Democrats are poised to underestimate Trump on the campaign trail — again

2020 is just around the corner and has the potential to bring with it the most absurd, unconventional and dangerous presidential campaigning the United States has ever seen.

It is no secret Donald Trump will stoop to incredible lows to put himself in a position in which he can claim victory. We have seen him circumnavigate checks and balances by declaring a national emergency in regard to border security.

We have seen his brash, violent rhetoric lead to terrorism directed toward his enemies. We have seen a shift in our media climate in response to his blatant attacks on outlets he disagrees with, regularly calling them the “enemy of the people” and “fake news.” We have seen a 226 percent increase in hate crimes in areas where Trump has held rallies.

We have seen the federal debt, which he promised to decrease, grow by $2 trillion since his time in office. We are also aware that we need to take immediate action for the safety of our planet as climate change imposes increasingly brutal consequences — consequences Trump and his administration seem to have no problem perpetuating for the sake of personal gain.

These factors do not even consider Trump’s personal ties to financial fraud and averse nations.

There are a million reasons Trump should not be reelected, and perhaps for Trump supporters, there are a million reasons he should be. Nonetheless, it is apparent that the stakes of the 2020 presidential election are higher than ever and could be treated as life-or-death.

If anything was learned from the 2016 election, left-leaning voters and politicians should not underestimate Trumpian tactics of winning. As ridiculous as it is to consider him a valid candidate, not doing so can ensure a democratic loss — but who is the champion who might defeat the draconian leader and restore peace to the land?

In 2016, the Democratic National Committee shot themselves in the foot by deriding Bernie Sanders’s campaign in favor of deeply unpopular Hillary Clinton. Many Trump supporters did not vote “for” Trump as much as they voted “against” Clinton in this case, and as many as 12 percent of Trump voters in 2016 conceded they would have voted for Sanders instead of Trump if given the option, but not vote for Clinton.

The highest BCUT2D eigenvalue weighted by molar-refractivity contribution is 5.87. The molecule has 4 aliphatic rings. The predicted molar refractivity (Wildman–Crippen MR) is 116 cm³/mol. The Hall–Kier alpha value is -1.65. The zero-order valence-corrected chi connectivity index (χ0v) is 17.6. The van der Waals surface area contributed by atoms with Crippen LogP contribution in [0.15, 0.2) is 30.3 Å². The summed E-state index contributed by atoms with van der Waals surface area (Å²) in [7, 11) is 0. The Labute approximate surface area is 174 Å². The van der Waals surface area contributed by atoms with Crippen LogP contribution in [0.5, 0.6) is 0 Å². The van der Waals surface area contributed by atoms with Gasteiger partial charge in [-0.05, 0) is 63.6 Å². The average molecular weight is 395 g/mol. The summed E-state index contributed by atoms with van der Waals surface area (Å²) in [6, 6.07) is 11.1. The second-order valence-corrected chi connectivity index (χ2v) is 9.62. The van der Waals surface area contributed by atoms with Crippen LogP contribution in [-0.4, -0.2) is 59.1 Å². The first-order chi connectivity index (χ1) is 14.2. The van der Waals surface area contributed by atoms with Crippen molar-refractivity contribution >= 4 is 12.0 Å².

Today, we see many democratic contenders who fit into Sanders paradigm of democratic socialism: Elizabeth Warren, Kamala Harris, Andrew Yang, Beto O’Rourke and Sanders himself all declared candidacy and all support some variation of environmental restoration, living wages, universal healthcare and cannabis decriminalization or legalization.

There are also relatively moderate candidates such as former Vice President Joe Biden, who is likely to be a frontrunner with several prominent endorsements, despite coming under fire for inappropriately touching women.

It is, frankly, too early to guess who the democratic contender will be to face off with Trump, but it is never to early to consider what this contender might look like.

One National Review article asserts that the democratic party’s rhetoric might assure them a loss in 2020. The Green New Deal, a proposed stimulant package to address climate change and economic inequality, would also greatly increase the federal deficit, which could prove to be unpopular after it is debated in a congressional context. Furthermore, some radical ideas, such as those aimed at dismantling the electoral college, are based in sound logic but are thought to be nearly impossible to achieve right now, and therefore might translate as empty promises to voters.

What does the ideal democratic candidate look like? A politician with lots of charisma and a somewhat radical plan for reform can perhaps hold their own against Trump in a debate, but getting the majority of the public on board is another issue. On the contrary, a moderate, “safe” candidate will likely guarantee a democratic loss, as they will likely not have the fiery passion to spit back at Trump and voters. Running on a platform of “Trump is mean” is also, unfortunately, inadequate and might make the democratic party look like pitiful, sore losers as opposed to strong contenders.

Don’t underestimate the rhetorical power of Trump on the campaign trail. It is imperative that democrats formulate a plan that does not assume voters will automatically side with them just because Trump’s presidency is disastrous as it stands. Currently, there are few impressive candidates and the best ones have good ideas with little rationale to combat Trump’s baseless, but nonetheless influential, rhetoric.

We clearly need more from our democratic candidates, but it is unclear what exactly “more” might look like. We are living in an unprecedented political climate and must keep our wits about us to navigate it as we head into the battle of 2020.